Second, Trump’s celebrity creates a feeling of trust among the US public. Kim and I have written about how ‘being yourself’, or so-called authenticity, is valued above all other traits in Reality-Television celebrities. This public desire for ‘authenticity’ would seem to disadvantage Trump, who is nothing if not inconsistent. Staunchly pro-choice for most of his life, he became pro-life shortly before entering the race. Previously donating to multiple Democratic candidates (including Hillary Clinton), he is now running as a Republican. However, authenticity continues to be important for him, as we can see in the virulence with which Trump has denied the claims by his newly-appointed convention manager that he is “projecting an image” which will change later in the race. It will be interesting to see how Trump’s supporters respond if he does change his positions. However, it seems that people have of sense of knowing The Donald through seeing him in multiple seasons of The Apprentice and other media vehicles. This Reality-Television intimacy may mean that even if he puts forward inconsistent ideas, this will be reconcilable with an authentic image of him ‘telling it like it is’. Trump himself has suggested that the nature of his support is different from that for other candidates: “Even the really dishonest press says Trump’s people are the most incredible … sixty-eight percent would not leave under any circumstance. I think that means murder. I think it means anything.”

Hillary Clinton, Reality Television and the US Presidential Race


By contrast, Hillary Clinton, the likely Democratic nominee, comes over as a typical politician. She moved from First Lady, to Senator to Secretary of State and has worked hard within her party to build up the loyalty and support she needs to win. Yet, Clinton too is, in many ways, a Reality-Television candidate. Although, there is no Keeping Up with the Clintons, she has huge name recognition not because of her political accomplishments but because of the real-life Clinton soap opera, the melodramatic and public unfolding of her personal and professional dramas. For example, the US public know in minute detail about her husband’s multiple infidelities and have heard rumours of her own affairs and his cocaine addiction. They have also lived through a bewildering number of scandals and criminal investigations from dodgy land deals to security cover-ups.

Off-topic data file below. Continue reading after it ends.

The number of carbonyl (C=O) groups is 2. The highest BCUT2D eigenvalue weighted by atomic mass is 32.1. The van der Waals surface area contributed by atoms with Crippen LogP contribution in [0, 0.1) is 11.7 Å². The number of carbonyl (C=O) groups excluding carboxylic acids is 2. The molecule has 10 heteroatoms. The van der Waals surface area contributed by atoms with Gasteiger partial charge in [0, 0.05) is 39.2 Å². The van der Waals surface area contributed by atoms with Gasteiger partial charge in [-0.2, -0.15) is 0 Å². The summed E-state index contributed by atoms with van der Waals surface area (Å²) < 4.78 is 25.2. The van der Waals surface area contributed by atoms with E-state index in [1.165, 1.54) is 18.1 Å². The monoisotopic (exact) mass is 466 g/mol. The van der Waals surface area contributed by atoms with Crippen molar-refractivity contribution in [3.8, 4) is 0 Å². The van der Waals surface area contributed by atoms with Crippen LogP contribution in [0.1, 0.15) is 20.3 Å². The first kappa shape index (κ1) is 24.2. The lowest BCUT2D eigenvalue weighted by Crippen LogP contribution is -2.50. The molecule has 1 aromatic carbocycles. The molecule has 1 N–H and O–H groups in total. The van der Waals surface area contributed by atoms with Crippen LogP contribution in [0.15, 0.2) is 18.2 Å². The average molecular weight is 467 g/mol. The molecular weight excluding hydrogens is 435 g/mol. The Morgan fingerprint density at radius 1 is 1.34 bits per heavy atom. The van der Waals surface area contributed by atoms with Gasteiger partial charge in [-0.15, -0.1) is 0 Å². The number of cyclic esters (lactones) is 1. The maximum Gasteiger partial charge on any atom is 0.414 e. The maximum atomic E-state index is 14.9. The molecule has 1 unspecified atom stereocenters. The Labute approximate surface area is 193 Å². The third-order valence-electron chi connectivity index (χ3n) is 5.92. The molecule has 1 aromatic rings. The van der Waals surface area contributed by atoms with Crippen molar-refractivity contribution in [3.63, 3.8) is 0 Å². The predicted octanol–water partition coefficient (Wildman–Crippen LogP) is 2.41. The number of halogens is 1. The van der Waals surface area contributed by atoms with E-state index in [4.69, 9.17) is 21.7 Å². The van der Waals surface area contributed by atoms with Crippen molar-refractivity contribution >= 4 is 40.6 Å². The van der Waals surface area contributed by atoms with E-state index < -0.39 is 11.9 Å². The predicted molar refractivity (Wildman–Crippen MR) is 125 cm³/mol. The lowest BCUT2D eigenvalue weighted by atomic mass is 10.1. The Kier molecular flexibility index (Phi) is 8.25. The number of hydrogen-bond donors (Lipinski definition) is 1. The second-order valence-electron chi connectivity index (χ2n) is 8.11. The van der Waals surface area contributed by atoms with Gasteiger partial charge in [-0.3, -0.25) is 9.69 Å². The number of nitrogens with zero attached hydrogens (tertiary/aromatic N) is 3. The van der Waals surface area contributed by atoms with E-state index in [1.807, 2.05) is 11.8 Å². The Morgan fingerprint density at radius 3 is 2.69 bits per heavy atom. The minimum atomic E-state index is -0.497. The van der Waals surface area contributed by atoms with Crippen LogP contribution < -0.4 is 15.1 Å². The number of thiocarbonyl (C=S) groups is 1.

In terms of authenticity, Clinton’s opponent for the Democratic nomination, Bernie Sanders, scores more highly. Exit polls repeatedly show that primary voters see Sanders as more trustworthy even in states where he loses the popular vote to Clinton. This is not surprising as Clinton’s past is littered with instances of what she euphemistically refers to as ‘mis-speaking’, some of which the viral video ‘Hillary Clinton lying for 13 minutes straight’ documents (see below). It seems that these inconsistencies and untruths are less important to voters than the sense they have that they know Clinton, but don’t (yet) know her opponent Sanders who, while a seasoned politician, has had little media coverage. Even after declaring he would run for President, Sanders gained less than five minutes of mainstream media coverage during the first eight months of his campaign.

If, as looks increasingly likely, the election is between the two Reality-Television candidates, Trump and Clinton, US voters will be choosing between two people with record unfavorability ratings. Yet, this too may be part of the love/hate relationships that characterise our engagement with the celebrities who fill our screens via Big Brother and other Reality -Television shows.

For those of us who feel that policies and ideologies matter more than personalities, the rise of the Reality-Television politician is depressing. However, there is a ray of light. Young people predominantly are voting for neither Clinton nor Trump but for democratic socialist Sanders. Perhaps this is because they, more than older people, get their news not from mainstream media and the big television networks but from independent media and social networking. Perhaps, even as we watch the political ascendancy of the Reality-Television celebrity, we can also see the beginning of their undoing.